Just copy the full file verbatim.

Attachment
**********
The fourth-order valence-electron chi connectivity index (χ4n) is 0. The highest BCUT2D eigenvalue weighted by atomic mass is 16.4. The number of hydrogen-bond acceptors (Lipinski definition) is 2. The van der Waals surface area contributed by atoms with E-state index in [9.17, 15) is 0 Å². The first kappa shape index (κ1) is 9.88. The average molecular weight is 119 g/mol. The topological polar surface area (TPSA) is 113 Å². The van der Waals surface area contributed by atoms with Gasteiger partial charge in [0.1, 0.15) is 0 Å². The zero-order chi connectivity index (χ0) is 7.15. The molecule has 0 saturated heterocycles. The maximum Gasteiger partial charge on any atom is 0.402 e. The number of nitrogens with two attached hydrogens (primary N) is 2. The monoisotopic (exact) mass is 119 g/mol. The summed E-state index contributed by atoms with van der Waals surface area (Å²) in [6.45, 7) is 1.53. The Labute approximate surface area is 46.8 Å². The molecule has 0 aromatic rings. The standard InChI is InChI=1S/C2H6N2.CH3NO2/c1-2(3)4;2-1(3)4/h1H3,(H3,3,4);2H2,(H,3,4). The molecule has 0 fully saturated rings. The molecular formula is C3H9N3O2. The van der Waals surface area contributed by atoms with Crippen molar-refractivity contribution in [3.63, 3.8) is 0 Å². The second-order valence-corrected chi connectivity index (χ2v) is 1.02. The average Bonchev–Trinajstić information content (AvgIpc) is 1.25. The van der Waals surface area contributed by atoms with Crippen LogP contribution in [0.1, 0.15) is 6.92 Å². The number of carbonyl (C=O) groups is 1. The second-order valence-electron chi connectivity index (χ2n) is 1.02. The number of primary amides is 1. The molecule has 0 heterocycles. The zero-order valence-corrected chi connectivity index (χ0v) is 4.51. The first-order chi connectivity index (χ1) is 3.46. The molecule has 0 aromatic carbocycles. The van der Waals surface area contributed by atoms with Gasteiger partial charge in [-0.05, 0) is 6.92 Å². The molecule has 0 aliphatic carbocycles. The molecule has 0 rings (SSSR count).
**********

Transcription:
The fourth-order valence-electron chi connectivity index (χ4n) is 0. The highest BCUT2D eigenvalue weighted by atomic mass is 16.4. The number of hydrogen-bond acceptors (Lipinski definition) is 2. The van der Waals surface area contributed by atoms with E-state index in [9.17, 15) is 0 Å². The first kappa shape index (κ1) is 9.88. The average molecular weight is 119 g/mol. The topological polar surface area (TPSA) is 113 Å². The van der Waals surface area contributed by atoms with Gasteiger partial charge in [0.1, 0.15) is 0 Å². The zero-order chi connectivity index (χ0) is 7.15. The molecule has 0 saturated heterocycles. The maximum Gasteiger partial charge on any atom is 0.402 e. The number of nitrogens with two attached hydrogens (primary N) is 2. The monoisotopic (exact) mass is 119 g/mol. The summed E-state index contributed by atoms with van der Waals surface area (Å²) in [6.45, 7) is 1.53. The Labute approximate surface area is 46.8 Å². The molecule has 0 aromatic rings. The standard InChI is InChI=1S/C2H6N2.CH3NO2/c1-2(3)4;2-1(3)4/h1H3,(H3,3,4);2H2,(H,3,4). The molecule has 0 fully saturated rings. The molecular formula is C3H9N3O2. The van der Waals surface area contributed by atoms with Crippen molar-refractivity contribution in [3.63, 3.8) is 0 Å². The second-order valence-corrected chi connectivity index (χ2v) is 1.02. The average Bonchev–Trinajstić information content (AvgIpc) is 1.25. The van der Waals surface area contributed by atoms with Crippen LogP contribution in [0.1, 0.15) is 6.92 Å². The number of carbonyl (C=O) groups is 1. The second-order valence-electron chi connectivity index (χ2n) is 1.02. The number of primary amides is 1. The molecule has 0 heterocycles. The zero-order valence-corrected chi connectivity index (χ0v) is 4.51. The first-order chi connectivity index (χ1) is 3.46. The molecule has 0 aromatic carbocycles. The van der Waals surface area contributed by atoms with Gasteiger partial charge in [-0.05, 0) is 6.92 Å². The molecule has 0 aliphatic carbocycles. The molecule has 0 rings (SSSR count).